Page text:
But tell them Down Below!

Note that “Outside” and “down Below” in Alaska are shorthand for the contiguous 48 states. I thought this carol was appropriate today, the weather in the 48 states being what it is.

Where Have All the #Glaciers Gone

(to the tune of “Where have all the flowers gone”)

Where have all the glaciers gone?
Long time passing
Where have all the glaciers gone?
Long, long time ago,
Where have all the glaciers gone?
Gone to water, ev’ry one
When will they ever learn?
When will they ever learn.

Where has all the water gone?
Long time passing
Where has all the water gone?
Long, long time ago,
Where has all the water gone?
Gone to rivers ev’ry drop.
When will they ever learn?
When will they ever learn.

Where have all the rivers gone?
Long time passing
Where have all the rivers gone?
Long, long time ago,
Where have all the rivers gone?
Flowed to oceans, ev’ry one.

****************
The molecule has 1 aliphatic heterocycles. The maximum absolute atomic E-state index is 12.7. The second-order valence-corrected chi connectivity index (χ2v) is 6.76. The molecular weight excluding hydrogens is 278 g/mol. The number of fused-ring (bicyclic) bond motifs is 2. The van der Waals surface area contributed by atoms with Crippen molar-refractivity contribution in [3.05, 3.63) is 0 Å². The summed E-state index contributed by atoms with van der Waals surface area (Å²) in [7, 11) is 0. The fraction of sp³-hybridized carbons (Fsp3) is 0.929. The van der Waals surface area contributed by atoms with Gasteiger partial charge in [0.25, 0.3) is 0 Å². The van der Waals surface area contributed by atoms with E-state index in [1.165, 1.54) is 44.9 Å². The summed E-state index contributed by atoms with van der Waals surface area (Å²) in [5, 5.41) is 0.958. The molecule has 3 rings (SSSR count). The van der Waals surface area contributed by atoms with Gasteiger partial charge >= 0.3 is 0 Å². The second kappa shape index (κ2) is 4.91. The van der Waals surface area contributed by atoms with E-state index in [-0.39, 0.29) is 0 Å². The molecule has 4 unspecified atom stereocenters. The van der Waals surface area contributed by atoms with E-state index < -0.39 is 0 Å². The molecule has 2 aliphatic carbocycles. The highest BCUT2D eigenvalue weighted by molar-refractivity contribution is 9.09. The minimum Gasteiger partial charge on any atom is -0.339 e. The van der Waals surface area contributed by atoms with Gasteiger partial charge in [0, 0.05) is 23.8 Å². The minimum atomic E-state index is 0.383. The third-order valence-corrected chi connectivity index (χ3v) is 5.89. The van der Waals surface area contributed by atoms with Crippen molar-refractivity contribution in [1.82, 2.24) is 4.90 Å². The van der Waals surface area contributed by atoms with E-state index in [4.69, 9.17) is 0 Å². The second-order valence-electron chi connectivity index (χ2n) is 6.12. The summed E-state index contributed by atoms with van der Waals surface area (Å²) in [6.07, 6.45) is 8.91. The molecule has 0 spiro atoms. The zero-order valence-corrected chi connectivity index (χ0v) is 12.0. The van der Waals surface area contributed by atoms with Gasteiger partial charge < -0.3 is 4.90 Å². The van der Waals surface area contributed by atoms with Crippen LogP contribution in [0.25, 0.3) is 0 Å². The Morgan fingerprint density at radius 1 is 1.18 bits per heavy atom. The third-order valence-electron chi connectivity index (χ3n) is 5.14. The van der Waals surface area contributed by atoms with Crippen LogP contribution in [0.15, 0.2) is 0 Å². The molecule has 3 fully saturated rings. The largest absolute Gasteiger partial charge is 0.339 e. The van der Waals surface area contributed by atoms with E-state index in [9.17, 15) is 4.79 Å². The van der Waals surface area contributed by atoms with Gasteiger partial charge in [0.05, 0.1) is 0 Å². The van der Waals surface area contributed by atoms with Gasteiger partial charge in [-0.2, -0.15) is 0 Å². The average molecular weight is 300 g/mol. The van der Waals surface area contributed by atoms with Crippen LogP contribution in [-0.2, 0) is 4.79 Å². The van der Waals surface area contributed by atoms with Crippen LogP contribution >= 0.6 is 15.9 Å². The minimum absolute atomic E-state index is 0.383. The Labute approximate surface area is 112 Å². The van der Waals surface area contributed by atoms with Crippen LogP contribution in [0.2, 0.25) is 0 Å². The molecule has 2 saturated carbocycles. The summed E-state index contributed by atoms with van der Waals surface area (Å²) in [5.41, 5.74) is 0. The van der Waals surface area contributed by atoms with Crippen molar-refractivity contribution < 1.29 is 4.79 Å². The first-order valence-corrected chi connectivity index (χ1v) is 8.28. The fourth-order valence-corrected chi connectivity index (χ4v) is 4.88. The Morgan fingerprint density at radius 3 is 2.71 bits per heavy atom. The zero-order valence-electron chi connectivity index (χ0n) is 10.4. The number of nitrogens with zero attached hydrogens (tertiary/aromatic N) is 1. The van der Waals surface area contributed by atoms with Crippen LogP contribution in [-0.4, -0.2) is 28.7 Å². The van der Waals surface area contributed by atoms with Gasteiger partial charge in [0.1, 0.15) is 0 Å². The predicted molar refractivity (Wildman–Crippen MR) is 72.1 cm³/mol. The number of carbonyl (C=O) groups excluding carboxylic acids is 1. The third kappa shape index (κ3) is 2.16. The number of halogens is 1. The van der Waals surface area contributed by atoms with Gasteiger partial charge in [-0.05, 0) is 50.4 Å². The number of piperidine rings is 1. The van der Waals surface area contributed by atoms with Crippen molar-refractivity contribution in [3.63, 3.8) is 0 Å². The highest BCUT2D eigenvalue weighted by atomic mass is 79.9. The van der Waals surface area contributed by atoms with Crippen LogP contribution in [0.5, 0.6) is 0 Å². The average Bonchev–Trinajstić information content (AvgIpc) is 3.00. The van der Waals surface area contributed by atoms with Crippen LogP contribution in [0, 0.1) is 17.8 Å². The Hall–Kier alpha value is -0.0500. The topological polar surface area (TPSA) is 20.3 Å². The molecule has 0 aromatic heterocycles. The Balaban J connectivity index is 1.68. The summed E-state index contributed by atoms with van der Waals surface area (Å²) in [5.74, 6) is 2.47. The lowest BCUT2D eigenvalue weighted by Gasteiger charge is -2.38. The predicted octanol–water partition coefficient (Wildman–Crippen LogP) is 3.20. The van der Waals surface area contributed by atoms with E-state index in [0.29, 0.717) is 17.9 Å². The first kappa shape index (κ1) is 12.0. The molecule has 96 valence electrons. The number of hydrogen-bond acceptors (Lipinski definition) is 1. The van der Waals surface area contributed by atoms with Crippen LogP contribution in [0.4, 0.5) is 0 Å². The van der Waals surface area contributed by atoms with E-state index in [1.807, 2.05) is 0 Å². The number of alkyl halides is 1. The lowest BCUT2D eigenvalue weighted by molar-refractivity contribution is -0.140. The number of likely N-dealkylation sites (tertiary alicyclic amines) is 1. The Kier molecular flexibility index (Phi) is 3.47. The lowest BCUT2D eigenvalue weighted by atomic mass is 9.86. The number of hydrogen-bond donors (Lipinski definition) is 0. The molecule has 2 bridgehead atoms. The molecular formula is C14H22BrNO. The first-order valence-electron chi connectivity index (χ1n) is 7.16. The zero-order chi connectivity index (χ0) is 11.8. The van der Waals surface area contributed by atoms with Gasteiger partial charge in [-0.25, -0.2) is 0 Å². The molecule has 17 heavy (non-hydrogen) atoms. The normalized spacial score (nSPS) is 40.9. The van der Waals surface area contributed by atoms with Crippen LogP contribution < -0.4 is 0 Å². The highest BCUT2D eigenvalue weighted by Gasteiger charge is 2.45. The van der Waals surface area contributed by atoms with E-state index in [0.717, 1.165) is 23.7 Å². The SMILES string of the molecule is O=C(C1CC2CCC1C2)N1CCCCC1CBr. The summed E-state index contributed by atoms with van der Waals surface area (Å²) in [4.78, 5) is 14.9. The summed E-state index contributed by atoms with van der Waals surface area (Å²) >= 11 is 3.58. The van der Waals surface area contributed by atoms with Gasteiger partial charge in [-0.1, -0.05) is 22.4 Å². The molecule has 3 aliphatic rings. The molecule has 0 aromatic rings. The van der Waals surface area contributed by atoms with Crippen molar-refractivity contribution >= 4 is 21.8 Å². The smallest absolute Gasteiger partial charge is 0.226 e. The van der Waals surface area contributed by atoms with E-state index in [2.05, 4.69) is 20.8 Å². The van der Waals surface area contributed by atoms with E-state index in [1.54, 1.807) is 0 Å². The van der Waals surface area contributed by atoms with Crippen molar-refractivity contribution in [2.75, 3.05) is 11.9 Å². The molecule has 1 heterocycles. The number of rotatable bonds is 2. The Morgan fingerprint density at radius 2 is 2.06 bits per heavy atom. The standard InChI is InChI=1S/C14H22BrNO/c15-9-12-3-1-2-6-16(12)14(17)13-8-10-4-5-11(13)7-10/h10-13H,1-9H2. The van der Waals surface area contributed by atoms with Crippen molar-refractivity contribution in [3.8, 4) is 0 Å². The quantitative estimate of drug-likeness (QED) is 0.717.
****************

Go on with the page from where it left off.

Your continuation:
When will they ever learn?
When will they ever learn.

Where have all the oceans gone?
Long time passing
Where have all the oceans gone?
Long, long time ago,
Where have all the oceans gone?
Flooded all the lower lands.
When will they ever learn?
When will they ever learn.

Where have all the shallows gone
Long time passing,
Where have all the shallows gone?
Long, long time ago,
Where have all the shallows gone?
Giving water to the skies.
When will they ever learn?
When will they ever learn.

Where has all the vapor gone?
Long time passing
Where has all the vapor gone?
Long, long time ago,
Where has all the vapor gone?
Gone to snowflakes in the air
When will they ever learn?
When will they ever learn.

Where have all the snowflakes gone?
Long time passing
Where have all the snowflakes gone?
Long, long time ago,
Where have all the snowflakes gone?
Gone to glaciers, ev’ry one.
When will they ever learn?
When will they ever learn.

Another Geophysical Christmas Carol, this one describing the water cycle. The shallows aren’t evaporating fast enough to balance the glacier melt, though.